Stock index futures fell on Thursday before U.S. data that could shed light on the impact of rising commodity prices and as concerns grew over Chinese inflation.

Risk appetite retreated on fears of a tighter money policy in China after a media report suggested the country's inflation figures will be higher than expected in March.

In addition, investors will be closely eyeing U.S. producer price index figures for March due at 8:30 a.m. (1230 GMT). Producer prices are forecast to rise to 6.2 percent from 5.6 percent a year ago.

Investors were also cautious before corporate results because of the effect of supply chain disruptions arising from the earthquakes in Japan.

It's the cautious guidance from companies due to concerns about inflation and Japan that are going to weigh on investors, said Peter Cardillo, chief market economist at Avalon Partners in New York.

I see the market trading within the 3-4 percent range from the upper end to the lower end in this earnings season. I don't see it as a catalyst to move the market much higher.

Google is scheduled to release results after markets close on Thursday, with analysts expecting to see a 25 percent year-on-year increase in net revenue to $6.32 billion and earnings per share of $8.10, up from $6.76 a year earlier.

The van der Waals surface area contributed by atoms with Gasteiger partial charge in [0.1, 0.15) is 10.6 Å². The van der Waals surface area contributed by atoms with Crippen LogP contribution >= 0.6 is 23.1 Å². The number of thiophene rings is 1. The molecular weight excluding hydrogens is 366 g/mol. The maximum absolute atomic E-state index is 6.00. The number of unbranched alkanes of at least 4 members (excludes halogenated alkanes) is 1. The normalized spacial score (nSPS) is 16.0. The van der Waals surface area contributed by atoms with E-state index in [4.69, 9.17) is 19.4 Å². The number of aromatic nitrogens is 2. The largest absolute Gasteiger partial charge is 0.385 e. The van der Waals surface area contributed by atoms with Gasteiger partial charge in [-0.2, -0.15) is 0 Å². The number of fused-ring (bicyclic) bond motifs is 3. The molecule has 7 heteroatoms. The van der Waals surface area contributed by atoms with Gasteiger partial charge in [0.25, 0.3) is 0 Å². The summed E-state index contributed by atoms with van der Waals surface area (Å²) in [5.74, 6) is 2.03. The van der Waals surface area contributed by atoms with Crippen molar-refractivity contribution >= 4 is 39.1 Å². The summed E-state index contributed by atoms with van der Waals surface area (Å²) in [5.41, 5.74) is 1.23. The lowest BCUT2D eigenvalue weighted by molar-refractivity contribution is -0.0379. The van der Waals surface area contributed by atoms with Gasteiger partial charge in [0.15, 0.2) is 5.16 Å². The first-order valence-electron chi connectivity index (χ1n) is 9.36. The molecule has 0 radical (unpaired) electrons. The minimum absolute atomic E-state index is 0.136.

S&P 500 futures fell 6.2 points and were below fair value, a formula that evaluates pricing by taking into account interest rates, dividends and time to expiration on the contract. Dow Jones industrial average futures fell 48 points and Nasdaq 100 futures lost 15.50 points.

In a frenzy to protect itself at the start of the credit crisis, Goldman Sachs Group Inc sold mortgage-linked derivatives to clients at inflated prices and misrepresented the nature of the deals, documents released by a Senate subcommittee said. Goldman Sachs shares fell 1.2 percent to $158.20 in premarket trade.

Other U.S. government data includes weekly jobless claims at 8:30 a.m. Economists in a Reuters survey expect claims fell to 380,000 from 382,000 last week.

Commodities trader Glencore outlined its initial public offering of up to $12 billion, including plans for a May debut that will boost its firepower for acquisitions and make paper millionaires of its partners.

U.S. regulators are probing whether some major banks colluded to manipulate a global benchmark interest rate before and during the financial crisis, the Wall Street Journal reported, citing people familiar with the situation.

Italian car maker Fiat wants to hike its stake in Chrysler to 46 percent by June, an Italian daily said.

Suppliers to Apple Inc have begun production of white iPhones after a delay of almost 10 months, two people familiar with the situation said on Thursday.

(Reporting by Angela Moon, Editing by Kenneth Barry)